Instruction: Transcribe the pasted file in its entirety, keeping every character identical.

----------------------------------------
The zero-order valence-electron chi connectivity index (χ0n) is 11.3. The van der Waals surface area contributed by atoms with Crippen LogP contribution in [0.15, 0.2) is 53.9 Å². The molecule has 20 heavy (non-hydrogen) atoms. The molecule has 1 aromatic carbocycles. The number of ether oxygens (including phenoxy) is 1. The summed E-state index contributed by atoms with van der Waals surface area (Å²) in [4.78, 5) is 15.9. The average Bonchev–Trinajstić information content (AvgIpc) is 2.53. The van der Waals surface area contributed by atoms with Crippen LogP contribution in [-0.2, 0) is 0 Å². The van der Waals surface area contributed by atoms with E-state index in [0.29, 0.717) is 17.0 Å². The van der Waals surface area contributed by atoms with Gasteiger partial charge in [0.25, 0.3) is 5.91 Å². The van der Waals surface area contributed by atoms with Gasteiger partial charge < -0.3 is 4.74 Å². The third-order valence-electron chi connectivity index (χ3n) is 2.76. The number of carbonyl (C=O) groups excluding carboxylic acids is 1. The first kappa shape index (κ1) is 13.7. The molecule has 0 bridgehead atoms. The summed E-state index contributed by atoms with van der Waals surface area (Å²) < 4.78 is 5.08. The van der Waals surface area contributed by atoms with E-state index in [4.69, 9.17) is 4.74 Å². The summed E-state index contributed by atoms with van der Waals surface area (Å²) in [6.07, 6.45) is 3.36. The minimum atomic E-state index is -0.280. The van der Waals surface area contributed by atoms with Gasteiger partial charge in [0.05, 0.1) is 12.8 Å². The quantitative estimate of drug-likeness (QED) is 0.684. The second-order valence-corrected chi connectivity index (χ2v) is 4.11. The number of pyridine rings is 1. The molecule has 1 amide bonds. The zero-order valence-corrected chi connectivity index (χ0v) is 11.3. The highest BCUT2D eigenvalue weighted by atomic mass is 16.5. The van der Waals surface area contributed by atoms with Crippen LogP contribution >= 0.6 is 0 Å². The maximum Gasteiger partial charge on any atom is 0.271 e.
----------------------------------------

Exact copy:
The zero-order valence-electron chi connectivity index (χ0n) is 11.3. The van der Waals surface area contributed by atoms with Crippen LogP contribution in [0.15, 0.2) is 53.9 Å². The molecule has 20 heavy (non-hydrogen) atoms. The molecule has 1 aromatic carbocycles. The number of ether oxygens (including phenoxy) is 1. The summed E-state index contributed by atoms with van der Waals surface area (Å²) in [4.78, 5) is 15.9. The average Bonchev–Trinajstić information content (AvgIpc) is 2.53. The van der Waals surface area contributed by atoms with Crippen LogP contribution in [-0.2, 0) is 0 Å². The van der Waals surface area contributed by atoms with E-state index in [0.29, 0.717) is 17.0 Å². The van der Waals surface area contributed by atoms with Gasteiger partial charge in [0.25, 0.3) is 5.91 Å². The van der Waals surface area contributed by atoms with Gasteiger partial charge < -0.3 is 4.74 Å². The third-order valence-electron chi connectivity index (χ3n) is 2.76. The number of carbonyl (C=O) groups excluding carboxylic acids is 1. The first kappa shape index (κ1) is 13.7. The molecule has 0 bridgehead atoms. The summed E-state index contributed by atoms with van der Waals surface area (Å²) < 4.78 is 5.08. The van der Waals surface area contributed by atoms with E-state index in [4.69, 9.17) is 4.74 Å². The summed E-state index contributed by atoms with van der Waals surface area (Å²) in [6.07, 6.45) is 3.36. The minimum atomic E-state index is -0.280. The van der Waals surface area contributed by atoms with Gasteiger partial charge in [0.05, 0.1) is 12.8 Å². The quantitative estimate of drug-likeness (QED) is 0.684. The second-order valence-corrected chi connectivity index (χ2v) is 4.11. The number of pyridine rings is 1. The molecule has 1 amide bonds. The zero-order valence-corrected chi connectivity index (χ0v) is 11.3. The highest BCUT2D eigenvalue weighted by atomic mass is 16.5. The van der Waals surface area contributed by atoms with Crippen LogP contribution >= 0.6 is 0 Å². The maximum Gasteiger partial charge on any atom is 0.271 e.